• It has a huge repository which supplies all the commonly needed functions and tools needed to make just about any application
    • The folks are guided by a social contract and rule-book unlike many other distros
    • It is very open: bug-tracking, vulnerabilities, and tons of documentation
    • It segregates Free from non-Free software so one can simplify the licensing regime
    • It works for me and has worked for me in diverse environments on a wide variety of hardware
  4. oiaohm says:

    kurkosdr
    Why do you recommend Debian GNU/Linux instead of -say- Chrome OS, Android or PC-BSD?
    Debian happens to run on the broadest selection of hardware. Debian has a few developers decanted to arm based terminal support. Chrome OS, Android does not have that. PC-BSD lacks the volume of drivers off the get go.

    Thin clients need a server, why should anyone go out and buy a lump of hardware then a thin client, just to write a novel? NO one does this, no one.
    Not true.
    http://www.pcgamer.com/turning-the-raspberry-pi-2-into-a-35-streaming-pc/

    You see people doing this with gaming. Dougman the thing is thin-client are fairly much fan less, moter less and don’t have heat problems. Basically silent. So put server in noisy area of house.

    Some people attempting to write a novel want absolute piece and quite and the means to dig though huge volumes of research data that still does not fit well in a tablet computer so also want large screens.

    Thin clients are meant for businesses with three or more personnel.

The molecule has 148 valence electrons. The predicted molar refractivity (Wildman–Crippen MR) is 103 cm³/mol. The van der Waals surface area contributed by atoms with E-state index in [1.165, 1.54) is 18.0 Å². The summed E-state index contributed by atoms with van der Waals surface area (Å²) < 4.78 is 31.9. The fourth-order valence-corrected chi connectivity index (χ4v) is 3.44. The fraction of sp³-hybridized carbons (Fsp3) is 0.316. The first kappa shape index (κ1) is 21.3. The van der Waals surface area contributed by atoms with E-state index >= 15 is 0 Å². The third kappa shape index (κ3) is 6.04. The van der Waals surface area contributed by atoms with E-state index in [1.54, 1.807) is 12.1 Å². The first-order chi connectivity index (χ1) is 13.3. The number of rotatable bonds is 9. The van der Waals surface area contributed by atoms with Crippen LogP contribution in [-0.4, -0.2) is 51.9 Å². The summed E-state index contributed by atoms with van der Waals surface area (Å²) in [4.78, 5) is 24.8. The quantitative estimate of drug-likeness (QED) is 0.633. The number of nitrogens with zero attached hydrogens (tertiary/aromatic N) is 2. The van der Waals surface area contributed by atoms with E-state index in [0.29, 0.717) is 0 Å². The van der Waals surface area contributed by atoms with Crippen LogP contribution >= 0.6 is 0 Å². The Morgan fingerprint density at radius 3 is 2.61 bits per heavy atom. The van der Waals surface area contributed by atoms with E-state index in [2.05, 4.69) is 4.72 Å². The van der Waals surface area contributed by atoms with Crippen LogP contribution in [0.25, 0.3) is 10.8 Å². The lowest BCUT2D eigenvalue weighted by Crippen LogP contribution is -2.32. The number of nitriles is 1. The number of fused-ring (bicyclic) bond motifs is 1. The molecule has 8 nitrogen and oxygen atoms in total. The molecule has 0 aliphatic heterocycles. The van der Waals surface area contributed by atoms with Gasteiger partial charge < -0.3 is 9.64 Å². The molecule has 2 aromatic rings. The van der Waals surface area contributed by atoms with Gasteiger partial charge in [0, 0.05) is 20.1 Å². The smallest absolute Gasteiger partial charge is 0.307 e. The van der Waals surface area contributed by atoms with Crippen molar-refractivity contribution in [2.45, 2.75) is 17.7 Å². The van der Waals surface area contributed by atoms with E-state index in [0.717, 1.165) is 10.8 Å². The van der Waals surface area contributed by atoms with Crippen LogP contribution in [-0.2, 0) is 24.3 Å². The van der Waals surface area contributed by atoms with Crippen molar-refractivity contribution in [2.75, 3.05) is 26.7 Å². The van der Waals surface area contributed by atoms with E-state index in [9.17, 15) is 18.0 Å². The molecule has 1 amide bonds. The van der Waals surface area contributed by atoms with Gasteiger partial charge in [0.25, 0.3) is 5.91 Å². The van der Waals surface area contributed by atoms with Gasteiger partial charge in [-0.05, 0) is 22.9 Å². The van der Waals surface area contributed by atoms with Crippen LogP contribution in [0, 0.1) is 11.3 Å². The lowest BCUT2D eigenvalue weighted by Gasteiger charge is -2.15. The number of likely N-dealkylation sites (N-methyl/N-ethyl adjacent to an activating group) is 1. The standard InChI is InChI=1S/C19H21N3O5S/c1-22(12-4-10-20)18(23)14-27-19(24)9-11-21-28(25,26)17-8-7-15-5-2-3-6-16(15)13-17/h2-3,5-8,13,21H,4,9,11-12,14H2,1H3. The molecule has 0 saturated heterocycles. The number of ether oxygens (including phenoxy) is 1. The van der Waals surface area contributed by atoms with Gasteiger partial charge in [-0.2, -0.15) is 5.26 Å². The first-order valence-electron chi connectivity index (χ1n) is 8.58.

Average population of a home is 3 or more in lots of places.

  5. kurkosdr says:

    waiting for the next Pog white paper drops = waiting for the next Pog white paper to drop

  6. kurkosdr says:

    I recommend running Debian GNU/Linux on client and server to minimize cost and improve performance.

    Not that everyone in the business world is holding their breath waiting for the next Pog white paper drops, but I will ask: Why do you recommend Debian GNU/Linux instead of -say- Chrome OS, Android or PC-BSD?

    Are there some technical reasons, or are all reasons pure Gee-En-You and Gee-Pee-El related?

  7. dougman says:

    Thin clients need a server, why should anyone go out and buy a lump of hardware then a thin client, just to write a novel? NO one does this, no one.

    Thin clients are meant for businesses with three or more personnel.

    Any writing I ever did, was using either Mediawiki, Scrivener, LibreOffice, Quick Note or Writebox. The latter two being ChromeApps.

  8. dougman wrote, “Thin clients are not used for this.”

    Why not? They certainly are capable of running a typical desktop environment. TLW does everything on a thin client at the moment and I do some of my stuff over SSH similarly. She doesn’t write books but she writes advertising, spreadsheets, and lots of posts on FaceBook.

  9. dougman says:

    “writing a book or even a short story”

    Thin clients are not used for this.

    Chromebooks or a laptop of sorts would be ideal.

  10. dougman wrote, “its webapps and mobile devices”.

    Webapps work for everyone. A thin client with a good keyboard is useful in a different way than a mobile thingy. One can browse with a smartphone but try writing a book or even a short story… Perhaps typing has less emphasis these days but there are still enough typists extant to make use of many more millions of thin clients. In my home I want multiple stationary PCs but I only want to maintain one machine. Thin clients work for us. I will order a couple of Odroid-C2 soon. For our purposes they are just about perfect and cost including case, PSU and shipping comes to $66 USD not including the SD card. The major drawback is that it doesn’t accept our current ~20″ monitors but will need an HDMI device. Fortunately, we have a few of those… Perhaps I’ll turn those monitors into some kind of signage or ornamentation/slide-show device.

  11. dougman says:

    “Thin clients” are on the way out.

    Nowadays its webapps and mobile devices.